Diamonds 101

It’s hard to get an unbiased take on lab-grown diamonds. They’ve been popping up recently as a new option all over.

When you ask someone who sells lab-grown diamonds… it’s the greatest thing since sliced bread.

Ask a jeweler who doesn’t sell it, and you’ll probably hear all about how it’s an absolute waste of money.

So what’s the real deal?

Here at Rare Carat, we’re not a retailer (we don’t care where you buy since we do not make a commission) - so here’s our take on the facts. The pros, the cons, everything you need to know to make an informed decision.

On our search, you can search across retailers for lab grown diamonds or natural diamonds by the way - we’re here to help, regardless of where you want to buy.

Anyways, getting right down to it… Should you buy a lab grown diamond?

Here are the must-knows about buying a lab grown diamond:

Pros & Cons of Lab Grown Diamonds

The Pros

  1. You’ll get a bigger diamond for the same budget. They are less expensive than natural diamonds for the same quality.
  2. They will look the same - and they are chemically the same. Just made in a different way.
  3. Some think of them as more ethical (though ‘blood diamonds’ are uncommon these days)
  4. Some consider them more eco-friendly (though it still takes a lot of energy to make, and that energy can come from icky sources)

The Cons

  1. The resale value is more uncertain - so if that matters you may want to go with natural. Natural diamonds have been around for decades and have largely held value. You should expect your natural diamond to sell for less than retail value, but that value at wholesale has largely held steady. In the last few years, lab-grown has come into existence, supply and production has increased, causing prices to fall. We expect this trend to continue.
  2. Perception matters. If this is a surprise proposal you may want to consider whether your soon-to-be-fiancee would be ok with a lab-grown diamond… or would she think it’s ‘not the real deal’.
  3. Not the norm. At least today, the large majority of people still buy natural diamonds for their engagement ring.

Frequently asked questions:

It’s pretty new in the diamond industry, so we get all kinds of questions. Here’s our FAQ on the matter:

Can you tell the difference between lab grown diamonds and natural diamonds?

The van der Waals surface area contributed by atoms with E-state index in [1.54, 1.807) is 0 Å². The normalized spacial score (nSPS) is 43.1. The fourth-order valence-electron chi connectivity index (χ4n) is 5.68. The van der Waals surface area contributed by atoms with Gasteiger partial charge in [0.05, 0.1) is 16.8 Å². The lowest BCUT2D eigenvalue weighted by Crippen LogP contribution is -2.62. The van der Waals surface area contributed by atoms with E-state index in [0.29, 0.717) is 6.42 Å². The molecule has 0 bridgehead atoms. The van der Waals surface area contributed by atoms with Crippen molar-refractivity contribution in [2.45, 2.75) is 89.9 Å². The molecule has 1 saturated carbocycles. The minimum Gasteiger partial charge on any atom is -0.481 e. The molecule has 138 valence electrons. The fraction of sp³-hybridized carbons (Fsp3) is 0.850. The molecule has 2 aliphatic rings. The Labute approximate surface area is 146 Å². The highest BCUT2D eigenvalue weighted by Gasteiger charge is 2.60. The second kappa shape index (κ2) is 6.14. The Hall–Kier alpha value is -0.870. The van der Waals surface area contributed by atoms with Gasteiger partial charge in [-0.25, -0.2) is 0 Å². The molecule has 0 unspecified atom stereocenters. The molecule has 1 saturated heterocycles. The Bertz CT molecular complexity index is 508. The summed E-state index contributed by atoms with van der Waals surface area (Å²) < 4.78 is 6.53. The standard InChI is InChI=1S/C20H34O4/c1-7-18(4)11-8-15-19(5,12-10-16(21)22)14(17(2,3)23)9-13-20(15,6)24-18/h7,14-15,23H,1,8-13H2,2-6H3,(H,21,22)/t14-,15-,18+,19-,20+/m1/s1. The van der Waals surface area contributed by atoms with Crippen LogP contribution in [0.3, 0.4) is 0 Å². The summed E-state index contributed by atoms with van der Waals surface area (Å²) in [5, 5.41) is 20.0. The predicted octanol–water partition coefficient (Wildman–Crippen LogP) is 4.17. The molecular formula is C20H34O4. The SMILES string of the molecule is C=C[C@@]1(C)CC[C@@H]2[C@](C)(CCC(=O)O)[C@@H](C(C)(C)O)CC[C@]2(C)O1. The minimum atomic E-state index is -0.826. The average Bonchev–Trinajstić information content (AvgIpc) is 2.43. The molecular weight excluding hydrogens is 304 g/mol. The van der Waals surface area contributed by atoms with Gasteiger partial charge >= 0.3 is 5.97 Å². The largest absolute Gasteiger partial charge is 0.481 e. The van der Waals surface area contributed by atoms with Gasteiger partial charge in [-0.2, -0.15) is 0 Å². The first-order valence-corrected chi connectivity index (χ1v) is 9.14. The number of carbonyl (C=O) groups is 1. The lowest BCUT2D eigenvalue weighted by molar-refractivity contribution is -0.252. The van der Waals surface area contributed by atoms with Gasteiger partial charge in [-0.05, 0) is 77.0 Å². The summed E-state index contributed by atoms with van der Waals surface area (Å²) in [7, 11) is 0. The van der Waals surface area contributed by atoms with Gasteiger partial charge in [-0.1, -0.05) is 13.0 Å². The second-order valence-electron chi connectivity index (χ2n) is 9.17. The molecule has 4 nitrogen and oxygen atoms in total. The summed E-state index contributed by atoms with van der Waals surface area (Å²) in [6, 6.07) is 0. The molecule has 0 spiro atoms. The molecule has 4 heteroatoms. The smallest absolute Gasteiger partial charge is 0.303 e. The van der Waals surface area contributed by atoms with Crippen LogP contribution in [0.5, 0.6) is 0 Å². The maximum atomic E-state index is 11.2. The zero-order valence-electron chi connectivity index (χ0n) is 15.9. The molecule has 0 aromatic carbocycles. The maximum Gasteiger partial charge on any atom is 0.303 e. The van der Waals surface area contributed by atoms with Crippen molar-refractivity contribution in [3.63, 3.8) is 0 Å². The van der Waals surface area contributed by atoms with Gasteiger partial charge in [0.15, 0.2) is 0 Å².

Nope… unless you have lab equipment. They will look exactly the same to anyone looking at them. Physically, they are the same. Side by side, you are not going to see any difference with the naked eye - nor will her judgey friend or your soon-to-be mother in law.

However, if you ever take it to a jeweler or send it in to get certified, equipment will be able to tell the difference.

Are lab grown diamonds eco friendly? Are they ethical?

Yes, they are ethical. There’s some debate on eco-friendly since it does take a lot of energy to make them. So it depends on the source of the energy. Although in terms of eco-friendliness, obviously mining a diamond has significant environmental implications (like anything you mine from the Earth).

Natural diamonds have a pretty unfortunate history where blood diamonds were present. Since then, there has been an international effort to get these out of the supply chain (called the Kimberley Process) - some activists argue the process is not effective enough, and on the other end, some argue that mining provides livelihoods and export income for these countries… Regardless, all retailers listed on Rare Carat must have conflict-free policies, and we’re working with companies like Everledger so you can see the origin of your natural diamond.

Where should I buy lab grown diamonds?

You can search across lab grown retailers on Rare Carat. But regardless of where you buy, GIA gemologists are available to help you .

Do the 4 C’s apply to lab grown diamonds? How do I value lab grown diamonds?

Lab created diamonds are grown in a lab, not by nature - but it’s still the same chemical structure. Lab grown diamonds can have inclusions just like natural diamonds. Lab grown diamonds can be flawless, but like natural diamonds, most are not. So you can go ahead and look for the same things (carats, cut, color, clarity).

It is harder for the lab grown process to make bigger and higher quality diamonds - so like natural, these are more rare.